Before HTTP/2 was introduced as a standard, HTTP/1.1 was the official standard. HTTP/1.1 is a revision of the original HTTP/1.0 version. The original HTTP/1.0 version was officially introduced in 1996. The initial revision of HTTP/1.1 was introduced in 1997, the improved and updated revision of this version was released in 1999 and again in 2014. The main difference between both outdated standards is the support of multiple connections per request. HTTP/1.0 only supports a single connection for each resource request, whereas HTTP/1.1 allows to reuse the same connection multiple times, a persistent connection so to speak. This leads to less latency which helps to load a modern website faster. Latency is the time delay between the request (cause) and response (effect). This was improved even further in HTTP/2 but I will explain the main advantages of the new standard later!

HTTP request methods in detail

I talked about requests to the server previously. HTTP defines several request methods that can be used for different purposes and actions on the identified resource. The most common verbs (as the methods are also called) are GET and POST which should be familiar to you.

http2 headers

When you call a URL following a normal link, then your browser does a GET request. You can see GET parameters directly in the URL, e.g. ?id=42. In the example the GET variable is id and has the value 42.  When you sign into a service by putting your credentials into a form and clicking on the submit button, then your client will perform a POST request. Besides these methods, HTTP supports some other methods which are typically not used by your browser while surfing the internet. The other methods are:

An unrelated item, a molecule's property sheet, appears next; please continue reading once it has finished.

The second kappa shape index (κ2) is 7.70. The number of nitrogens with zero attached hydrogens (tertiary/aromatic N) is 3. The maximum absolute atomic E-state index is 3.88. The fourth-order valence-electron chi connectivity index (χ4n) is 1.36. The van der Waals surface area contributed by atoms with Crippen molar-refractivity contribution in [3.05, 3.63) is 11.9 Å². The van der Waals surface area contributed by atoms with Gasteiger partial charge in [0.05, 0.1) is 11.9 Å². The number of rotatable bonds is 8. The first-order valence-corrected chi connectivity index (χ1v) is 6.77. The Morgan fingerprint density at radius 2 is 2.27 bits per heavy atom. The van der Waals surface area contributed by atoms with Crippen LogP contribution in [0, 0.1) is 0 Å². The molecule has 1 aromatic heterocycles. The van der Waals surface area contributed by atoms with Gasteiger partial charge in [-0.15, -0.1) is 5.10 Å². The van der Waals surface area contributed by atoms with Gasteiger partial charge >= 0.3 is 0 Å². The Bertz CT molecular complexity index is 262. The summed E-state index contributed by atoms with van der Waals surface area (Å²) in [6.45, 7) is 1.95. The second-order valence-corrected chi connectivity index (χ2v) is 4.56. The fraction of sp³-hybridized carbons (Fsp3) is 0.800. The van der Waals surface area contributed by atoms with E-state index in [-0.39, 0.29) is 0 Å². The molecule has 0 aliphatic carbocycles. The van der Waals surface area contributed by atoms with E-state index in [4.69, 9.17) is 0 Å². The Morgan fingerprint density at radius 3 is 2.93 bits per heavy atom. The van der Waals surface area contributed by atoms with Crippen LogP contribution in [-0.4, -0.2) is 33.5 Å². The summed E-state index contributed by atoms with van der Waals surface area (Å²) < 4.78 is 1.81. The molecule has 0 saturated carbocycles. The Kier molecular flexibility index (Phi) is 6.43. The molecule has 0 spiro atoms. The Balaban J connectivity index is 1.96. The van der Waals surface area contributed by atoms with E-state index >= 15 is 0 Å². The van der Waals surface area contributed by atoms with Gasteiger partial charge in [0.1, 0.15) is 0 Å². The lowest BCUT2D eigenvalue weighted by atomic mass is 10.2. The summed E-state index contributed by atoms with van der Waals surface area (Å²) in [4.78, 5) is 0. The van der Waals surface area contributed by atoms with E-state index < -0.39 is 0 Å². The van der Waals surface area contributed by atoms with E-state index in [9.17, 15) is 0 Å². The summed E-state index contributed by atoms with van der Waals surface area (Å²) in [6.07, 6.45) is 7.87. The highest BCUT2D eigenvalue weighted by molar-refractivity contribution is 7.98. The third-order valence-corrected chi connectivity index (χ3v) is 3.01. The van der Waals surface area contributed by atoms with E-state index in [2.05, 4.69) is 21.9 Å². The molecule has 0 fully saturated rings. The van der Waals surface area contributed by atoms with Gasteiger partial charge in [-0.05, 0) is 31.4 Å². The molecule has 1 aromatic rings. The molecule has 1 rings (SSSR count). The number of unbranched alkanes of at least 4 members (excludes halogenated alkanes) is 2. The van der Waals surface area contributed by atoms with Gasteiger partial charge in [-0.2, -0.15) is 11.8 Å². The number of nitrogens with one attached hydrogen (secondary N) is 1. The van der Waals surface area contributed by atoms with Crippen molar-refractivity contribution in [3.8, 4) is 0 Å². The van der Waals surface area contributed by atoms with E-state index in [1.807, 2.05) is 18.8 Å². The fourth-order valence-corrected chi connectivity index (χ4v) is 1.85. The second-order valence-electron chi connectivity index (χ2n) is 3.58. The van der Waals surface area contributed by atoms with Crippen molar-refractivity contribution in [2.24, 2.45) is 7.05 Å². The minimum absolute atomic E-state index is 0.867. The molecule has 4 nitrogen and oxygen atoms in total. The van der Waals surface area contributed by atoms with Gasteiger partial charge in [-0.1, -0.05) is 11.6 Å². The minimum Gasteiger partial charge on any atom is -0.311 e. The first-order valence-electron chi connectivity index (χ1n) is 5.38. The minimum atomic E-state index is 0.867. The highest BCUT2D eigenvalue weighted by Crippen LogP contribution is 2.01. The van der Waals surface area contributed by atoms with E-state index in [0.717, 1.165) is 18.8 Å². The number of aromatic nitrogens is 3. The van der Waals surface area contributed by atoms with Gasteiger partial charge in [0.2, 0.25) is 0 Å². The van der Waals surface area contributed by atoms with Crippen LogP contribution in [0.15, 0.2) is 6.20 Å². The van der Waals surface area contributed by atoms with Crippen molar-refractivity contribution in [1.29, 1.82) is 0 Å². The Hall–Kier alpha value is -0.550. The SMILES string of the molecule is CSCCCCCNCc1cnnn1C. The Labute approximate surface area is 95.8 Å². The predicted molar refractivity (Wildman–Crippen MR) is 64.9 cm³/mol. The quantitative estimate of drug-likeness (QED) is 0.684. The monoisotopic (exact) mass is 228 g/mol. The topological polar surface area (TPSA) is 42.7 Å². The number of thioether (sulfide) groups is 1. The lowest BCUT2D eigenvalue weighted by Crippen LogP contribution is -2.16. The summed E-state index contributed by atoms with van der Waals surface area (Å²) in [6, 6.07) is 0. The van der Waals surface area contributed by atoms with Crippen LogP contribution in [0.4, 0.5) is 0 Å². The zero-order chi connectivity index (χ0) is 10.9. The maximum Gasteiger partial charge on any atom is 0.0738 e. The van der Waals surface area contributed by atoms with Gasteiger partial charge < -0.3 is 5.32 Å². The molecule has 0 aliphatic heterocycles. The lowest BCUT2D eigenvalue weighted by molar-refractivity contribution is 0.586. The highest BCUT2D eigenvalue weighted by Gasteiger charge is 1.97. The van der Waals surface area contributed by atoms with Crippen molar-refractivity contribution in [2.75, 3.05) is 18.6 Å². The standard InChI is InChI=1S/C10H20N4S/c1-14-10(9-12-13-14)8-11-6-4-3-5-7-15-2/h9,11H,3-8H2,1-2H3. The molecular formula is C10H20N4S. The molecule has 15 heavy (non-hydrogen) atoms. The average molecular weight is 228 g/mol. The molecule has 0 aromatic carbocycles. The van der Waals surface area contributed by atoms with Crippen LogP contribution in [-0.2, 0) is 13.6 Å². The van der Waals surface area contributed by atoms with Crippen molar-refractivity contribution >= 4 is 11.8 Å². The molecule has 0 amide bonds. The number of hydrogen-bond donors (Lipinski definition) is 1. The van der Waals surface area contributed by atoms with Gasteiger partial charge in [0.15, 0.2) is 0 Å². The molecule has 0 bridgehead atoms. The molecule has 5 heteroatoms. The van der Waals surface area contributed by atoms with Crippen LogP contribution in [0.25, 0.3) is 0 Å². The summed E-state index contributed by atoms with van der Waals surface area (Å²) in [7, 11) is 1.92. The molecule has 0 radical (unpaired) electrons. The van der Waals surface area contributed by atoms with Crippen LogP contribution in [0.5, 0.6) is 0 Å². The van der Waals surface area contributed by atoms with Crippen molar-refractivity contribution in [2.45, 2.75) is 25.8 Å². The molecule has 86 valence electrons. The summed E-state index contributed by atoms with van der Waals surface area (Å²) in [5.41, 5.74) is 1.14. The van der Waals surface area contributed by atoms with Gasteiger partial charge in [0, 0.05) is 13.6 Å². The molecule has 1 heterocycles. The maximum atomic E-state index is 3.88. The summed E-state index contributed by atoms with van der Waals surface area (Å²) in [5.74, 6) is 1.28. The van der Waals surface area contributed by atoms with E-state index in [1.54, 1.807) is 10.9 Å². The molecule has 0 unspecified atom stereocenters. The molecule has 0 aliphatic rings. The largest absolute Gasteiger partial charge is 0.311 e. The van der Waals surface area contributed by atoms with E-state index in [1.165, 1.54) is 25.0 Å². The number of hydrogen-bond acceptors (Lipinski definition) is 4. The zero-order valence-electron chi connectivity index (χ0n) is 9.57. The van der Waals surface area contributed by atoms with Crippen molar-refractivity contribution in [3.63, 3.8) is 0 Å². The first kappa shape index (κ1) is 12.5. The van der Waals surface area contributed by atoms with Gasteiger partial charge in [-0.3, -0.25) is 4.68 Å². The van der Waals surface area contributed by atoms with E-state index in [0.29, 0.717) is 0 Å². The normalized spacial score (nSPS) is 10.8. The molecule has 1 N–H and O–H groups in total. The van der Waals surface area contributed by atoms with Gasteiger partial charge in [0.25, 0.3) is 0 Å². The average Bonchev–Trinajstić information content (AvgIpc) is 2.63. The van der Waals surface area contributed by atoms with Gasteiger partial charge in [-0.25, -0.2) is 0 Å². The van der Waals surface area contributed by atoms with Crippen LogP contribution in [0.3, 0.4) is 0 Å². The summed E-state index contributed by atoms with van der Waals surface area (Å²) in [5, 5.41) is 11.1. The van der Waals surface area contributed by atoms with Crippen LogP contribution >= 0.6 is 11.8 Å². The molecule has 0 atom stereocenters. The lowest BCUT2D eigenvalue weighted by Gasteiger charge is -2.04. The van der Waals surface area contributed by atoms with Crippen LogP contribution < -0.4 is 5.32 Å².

• HEAD (like GET but without response body),
  • PUT (modifies or creates resource),
  • DELETE (deletes resource),
  • TRACE (echoes request),
  • OPTIONS (returns supported HTTP methods),
  • CONNECT (converts request to a TCP/IP tunnel),
  • PATCH (applies modifications to resource).

HTTP responses and HTTP status codes

Let’s also take a brief look at the responses. The response of the server after a request does not only contain the response body, the HTML code for the output of the loaded page, but also the response header fields. These fields contain important information and parameters about the HTTP transaction in the established connection, e.g. the used encryption algorithm or cache mechanisms. For the sake of completeness I should mention that such important parameters are also send in the request in the request header fields.